Suitable fluorochemicals are disclosed on page 3 lines 18 to 39 of EP 0433031. Compounds A-1 to A45 and B1 to B3 listed in U.S. Pat. No. 5,034,371 cols 38 to 40 are also useful. Other suitable fluorocarbons are disclosed in U.S. Pat. Nos. 2,567,011, 2,732,398, 2,803,615, 2,803,656, 3,078,245, 3,544,537, 3,574,791, 3,787,351, 4,015,612 4,049,861, 4,167,617 and 4,340,749. Fluorocarbons bearing polymerisable unsaturated groups are particularly suitable for the peel-apart systems because they can participate in the photocuring reaction.
 In addition to the above ingredients, peel-apart elements of the invention comprise a photocuring system, which normally consists of one or more polymerisable monomers, a photoinitiator and optionally a sensitiser. Any of the commonly-used unsaturated monomers may be used, but preferably at least a proportion of the monomers are at least bifunctional, so that a crosslinked network is produced on curing. Suitable monomers are disclosed for example, in EP 0385466A. Preferred monomers include trimethylolpropane trimethacrylate, ethyleneglycol dimethacrylate, tetraethyleneglycol dimethacrylate and tripropyleneglycol dimethacrylate. The monomers typically constitute 30 to 50 wt % of the involatiles in the colourant layer, but this may vary depending on the nature of the other ingredients.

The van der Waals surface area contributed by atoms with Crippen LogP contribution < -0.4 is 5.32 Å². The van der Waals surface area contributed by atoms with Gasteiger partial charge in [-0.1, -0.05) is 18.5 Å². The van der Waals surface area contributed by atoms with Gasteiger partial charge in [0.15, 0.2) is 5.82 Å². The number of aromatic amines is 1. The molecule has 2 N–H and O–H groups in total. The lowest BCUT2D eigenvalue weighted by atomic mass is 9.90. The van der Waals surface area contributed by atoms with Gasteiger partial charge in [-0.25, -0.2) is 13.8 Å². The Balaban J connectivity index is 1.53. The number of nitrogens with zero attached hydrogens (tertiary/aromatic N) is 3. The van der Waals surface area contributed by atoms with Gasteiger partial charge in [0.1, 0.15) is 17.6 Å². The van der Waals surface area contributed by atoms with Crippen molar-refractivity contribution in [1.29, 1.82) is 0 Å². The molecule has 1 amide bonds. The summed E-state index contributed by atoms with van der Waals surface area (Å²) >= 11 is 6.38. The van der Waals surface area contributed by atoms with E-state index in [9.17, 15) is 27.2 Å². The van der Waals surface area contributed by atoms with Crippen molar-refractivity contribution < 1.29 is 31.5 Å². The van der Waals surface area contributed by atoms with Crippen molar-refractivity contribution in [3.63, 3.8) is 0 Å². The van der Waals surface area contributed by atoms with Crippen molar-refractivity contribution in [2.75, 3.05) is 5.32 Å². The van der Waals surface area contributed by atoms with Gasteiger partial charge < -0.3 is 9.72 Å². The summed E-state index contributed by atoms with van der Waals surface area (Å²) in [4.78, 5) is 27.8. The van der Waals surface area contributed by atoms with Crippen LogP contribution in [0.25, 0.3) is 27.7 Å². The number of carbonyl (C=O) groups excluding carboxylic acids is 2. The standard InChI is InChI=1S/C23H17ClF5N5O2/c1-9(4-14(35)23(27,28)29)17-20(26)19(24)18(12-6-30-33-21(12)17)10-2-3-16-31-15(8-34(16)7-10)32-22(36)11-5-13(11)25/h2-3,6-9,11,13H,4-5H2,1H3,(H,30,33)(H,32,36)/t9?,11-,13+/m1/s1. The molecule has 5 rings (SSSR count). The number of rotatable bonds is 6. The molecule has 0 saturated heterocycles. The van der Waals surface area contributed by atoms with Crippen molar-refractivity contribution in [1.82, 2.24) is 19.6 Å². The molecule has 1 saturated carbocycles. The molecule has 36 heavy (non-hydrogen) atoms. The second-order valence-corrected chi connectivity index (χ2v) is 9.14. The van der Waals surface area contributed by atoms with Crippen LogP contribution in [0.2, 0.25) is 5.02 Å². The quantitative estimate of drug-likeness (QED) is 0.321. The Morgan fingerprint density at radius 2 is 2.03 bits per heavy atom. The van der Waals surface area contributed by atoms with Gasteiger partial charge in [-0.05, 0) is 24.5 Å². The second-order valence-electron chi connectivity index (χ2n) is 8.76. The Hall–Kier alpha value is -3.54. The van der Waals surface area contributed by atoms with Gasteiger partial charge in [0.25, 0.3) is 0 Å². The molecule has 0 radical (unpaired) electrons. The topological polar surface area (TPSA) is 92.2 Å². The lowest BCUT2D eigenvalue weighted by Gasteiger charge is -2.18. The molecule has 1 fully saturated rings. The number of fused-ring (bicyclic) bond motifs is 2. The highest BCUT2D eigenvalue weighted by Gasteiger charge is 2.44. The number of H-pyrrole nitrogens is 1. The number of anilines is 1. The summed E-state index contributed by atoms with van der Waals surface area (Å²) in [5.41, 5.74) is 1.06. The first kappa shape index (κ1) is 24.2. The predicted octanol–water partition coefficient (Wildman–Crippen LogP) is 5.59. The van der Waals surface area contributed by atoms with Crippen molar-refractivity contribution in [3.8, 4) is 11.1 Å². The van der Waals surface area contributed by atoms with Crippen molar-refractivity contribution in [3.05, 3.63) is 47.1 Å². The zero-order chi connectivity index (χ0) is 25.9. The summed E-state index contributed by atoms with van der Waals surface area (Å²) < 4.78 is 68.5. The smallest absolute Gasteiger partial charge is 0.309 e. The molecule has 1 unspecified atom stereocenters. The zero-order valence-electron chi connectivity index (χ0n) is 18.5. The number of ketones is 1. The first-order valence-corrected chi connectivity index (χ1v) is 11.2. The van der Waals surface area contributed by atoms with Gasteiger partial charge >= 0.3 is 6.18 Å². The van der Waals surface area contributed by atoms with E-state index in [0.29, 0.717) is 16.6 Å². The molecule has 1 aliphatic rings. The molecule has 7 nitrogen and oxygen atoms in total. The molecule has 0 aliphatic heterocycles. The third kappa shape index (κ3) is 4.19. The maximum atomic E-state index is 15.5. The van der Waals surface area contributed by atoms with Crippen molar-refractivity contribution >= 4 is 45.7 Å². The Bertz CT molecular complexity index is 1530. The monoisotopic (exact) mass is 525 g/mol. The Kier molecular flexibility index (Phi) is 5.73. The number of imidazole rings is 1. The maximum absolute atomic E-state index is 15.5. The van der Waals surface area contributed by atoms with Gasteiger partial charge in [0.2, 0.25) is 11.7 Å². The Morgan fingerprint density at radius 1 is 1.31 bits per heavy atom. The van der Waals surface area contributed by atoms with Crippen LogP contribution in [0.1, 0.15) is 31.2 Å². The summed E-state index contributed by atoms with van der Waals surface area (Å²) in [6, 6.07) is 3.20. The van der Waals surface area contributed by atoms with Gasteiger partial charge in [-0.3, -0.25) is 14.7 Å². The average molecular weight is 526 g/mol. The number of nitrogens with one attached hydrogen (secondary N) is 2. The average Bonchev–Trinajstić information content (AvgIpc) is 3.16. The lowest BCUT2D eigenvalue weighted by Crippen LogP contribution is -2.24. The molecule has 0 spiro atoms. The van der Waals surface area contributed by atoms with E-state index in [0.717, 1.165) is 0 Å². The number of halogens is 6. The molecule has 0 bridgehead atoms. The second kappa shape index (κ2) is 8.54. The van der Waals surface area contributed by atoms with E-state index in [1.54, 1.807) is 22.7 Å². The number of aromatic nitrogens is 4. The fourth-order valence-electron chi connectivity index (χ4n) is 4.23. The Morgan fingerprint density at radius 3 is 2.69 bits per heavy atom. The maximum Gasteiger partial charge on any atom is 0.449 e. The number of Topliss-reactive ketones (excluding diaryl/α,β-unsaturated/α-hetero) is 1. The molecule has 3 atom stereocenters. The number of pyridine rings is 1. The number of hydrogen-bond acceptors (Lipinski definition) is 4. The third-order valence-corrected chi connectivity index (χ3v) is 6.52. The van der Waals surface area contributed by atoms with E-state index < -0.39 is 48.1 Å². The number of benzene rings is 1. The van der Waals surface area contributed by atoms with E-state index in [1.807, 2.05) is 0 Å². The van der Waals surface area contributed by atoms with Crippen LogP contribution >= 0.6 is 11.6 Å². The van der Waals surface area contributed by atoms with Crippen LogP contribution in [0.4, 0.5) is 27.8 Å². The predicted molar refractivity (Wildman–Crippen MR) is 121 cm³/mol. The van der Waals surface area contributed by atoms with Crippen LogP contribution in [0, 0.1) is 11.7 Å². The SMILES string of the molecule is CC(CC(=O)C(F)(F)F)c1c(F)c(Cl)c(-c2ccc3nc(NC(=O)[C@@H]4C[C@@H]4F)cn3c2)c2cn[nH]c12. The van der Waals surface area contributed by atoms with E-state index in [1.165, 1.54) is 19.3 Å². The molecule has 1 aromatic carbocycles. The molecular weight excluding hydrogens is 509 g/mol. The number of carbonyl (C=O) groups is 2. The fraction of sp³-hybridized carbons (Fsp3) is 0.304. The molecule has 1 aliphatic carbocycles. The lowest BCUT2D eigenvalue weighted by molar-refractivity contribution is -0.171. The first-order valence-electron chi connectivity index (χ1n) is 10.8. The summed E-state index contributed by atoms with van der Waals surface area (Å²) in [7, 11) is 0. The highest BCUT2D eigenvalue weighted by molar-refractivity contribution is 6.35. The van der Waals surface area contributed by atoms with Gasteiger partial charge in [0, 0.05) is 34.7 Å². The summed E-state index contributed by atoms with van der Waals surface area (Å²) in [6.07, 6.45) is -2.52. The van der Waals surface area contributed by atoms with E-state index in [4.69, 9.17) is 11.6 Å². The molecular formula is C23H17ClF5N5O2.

A wide variety of photoinitiators may be used, including those disclosed on pages 5 to 6 of EP 385466. Preferred initiators include trichloromethyltriazine derivatives and onium salts such as iodonium and sulphonium salts. If necessary, a sensitiser may be included. For colour proofing purposes, it is highly desirable that the initiator and sensitiser should not absorb significantly in the visible range of the spectrum to avoid contaminating the final coloured image. Thus, initiator systems sensitive to the UV are most commonly used, although sensitisation to the IR is also possible, e.g., using the initiator-sensitiser combinations disclosed in EP 444786.